The whole building will be provided with mechanical ventilation (with heat recovery systems). Even to smaller spaces such as academic offices which will rely a lot of the year on natural ventilation through opening windows. This will ensure that in the winter months the whole building can be sealed shut and the heat loss / energy use is minimised, and air quality and thermal comfort maximised.

The London Plan and the Tower Hamlets Local Plan set a high bar for the reduction of carbon dioxide emissions in use. This will result in a 45% reduction in CO2 emissions compared to the 2013 standards and on-site renewable energy systems that include photovoltaic panels and air-source heat pumps. The project is also targeting BREEAM Excellent and to be a LETI (Low Energy Transformation Initiative) Pioneer project which demonstrates best practice in designing for a net zero carbon future.

A key ambition for the project is to revitalise the southeast corner of the campus through the new building along with a significant refurbishment of two existing vacant buildings which will also reduce long term energy use.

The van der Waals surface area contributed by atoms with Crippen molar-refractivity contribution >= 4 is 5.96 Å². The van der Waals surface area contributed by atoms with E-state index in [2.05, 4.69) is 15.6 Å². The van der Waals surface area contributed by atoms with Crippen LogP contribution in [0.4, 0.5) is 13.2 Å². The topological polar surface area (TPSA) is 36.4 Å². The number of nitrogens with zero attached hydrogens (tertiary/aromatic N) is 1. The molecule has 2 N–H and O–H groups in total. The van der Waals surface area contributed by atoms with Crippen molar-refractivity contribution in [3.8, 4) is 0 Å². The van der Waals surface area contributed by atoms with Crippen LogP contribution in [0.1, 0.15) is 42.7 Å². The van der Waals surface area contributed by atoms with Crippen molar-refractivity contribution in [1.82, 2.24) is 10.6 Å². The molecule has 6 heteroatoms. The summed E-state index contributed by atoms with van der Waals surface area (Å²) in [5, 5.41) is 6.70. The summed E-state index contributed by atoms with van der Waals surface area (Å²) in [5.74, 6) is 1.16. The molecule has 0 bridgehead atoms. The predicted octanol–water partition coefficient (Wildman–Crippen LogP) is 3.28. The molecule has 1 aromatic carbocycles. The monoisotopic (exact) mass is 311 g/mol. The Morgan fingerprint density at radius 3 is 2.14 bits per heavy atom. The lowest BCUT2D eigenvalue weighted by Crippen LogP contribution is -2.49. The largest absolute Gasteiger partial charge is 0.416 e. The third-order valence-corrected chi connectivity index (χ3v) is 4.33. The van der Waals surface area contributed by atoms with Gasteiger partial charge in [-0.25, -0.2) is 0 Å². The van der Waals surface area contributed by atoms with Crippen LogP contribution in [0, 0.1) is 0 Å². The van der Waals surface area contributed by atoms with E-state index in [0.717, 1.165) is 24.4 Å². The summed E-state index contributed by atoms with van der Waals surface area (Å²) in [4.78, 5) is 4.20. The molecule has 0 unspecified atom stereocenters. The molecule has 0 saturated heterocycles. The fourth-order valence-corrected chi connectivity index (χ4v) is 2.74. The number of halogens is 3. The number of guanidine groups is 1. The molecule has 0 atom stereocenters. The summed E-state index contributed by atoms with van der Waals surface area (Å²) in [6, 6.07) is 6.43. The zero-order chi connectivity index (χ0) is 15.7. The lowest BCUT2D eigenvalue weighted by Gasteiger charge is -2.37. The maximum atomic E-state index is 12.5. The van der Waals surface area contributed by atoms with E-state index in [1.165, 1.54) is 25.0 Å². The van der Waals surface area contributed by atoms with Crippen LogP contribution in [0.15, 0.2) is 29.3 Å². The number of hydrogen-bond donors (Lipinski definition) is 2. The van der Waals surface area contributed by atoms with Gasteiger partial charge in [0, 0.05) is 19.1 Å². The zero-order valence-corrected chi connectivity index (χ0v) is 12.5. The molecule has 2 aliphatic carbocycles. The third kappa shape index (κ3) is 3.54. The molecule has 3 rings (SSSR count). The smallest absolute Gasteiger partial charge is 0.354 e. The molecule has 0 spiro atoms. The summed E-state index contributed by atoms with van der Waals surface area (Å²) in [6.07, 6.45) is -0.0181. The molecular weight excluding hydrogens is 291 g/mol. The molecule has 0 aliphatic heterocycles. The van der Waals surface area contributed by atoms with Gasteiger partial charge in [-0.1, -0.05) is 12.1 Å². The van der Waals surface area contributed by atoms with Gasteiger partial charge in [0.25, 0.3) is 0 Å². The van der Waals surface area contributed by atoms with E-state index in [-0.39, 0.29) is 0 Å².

The landscape design is central to the proposals and will improve biodiversity through several enhancements that include the creation of a green wildlife corridor between the cemetery and the canal and new canalside floating marginal planting. Rainwater run-off will be attenuated through a mix of SuDS measures including brown roofs, planted swale and permeable paving. Finally, a large new cycle hub will encourage sustainable transport.

Our Team

Project Team

  • Client: Queen Mary University of London
  • Project management: Gardiner & Theobold
  • Cost consultant: Ward Williams Associates
  • Structural and civil engineer: Aecom
  • Environmental services engineer: Buro Happold
  • Landscape architect: LUC
  • Façade consultant: Aecom
  • Fire engineer: Buro Happold
  • BREEAM consultant: Aecom
  • Planning consultant: CBRE
  • Heritage consultant: Alan Baxter Associates
  • Health & Safety: Nicholas Hare Architects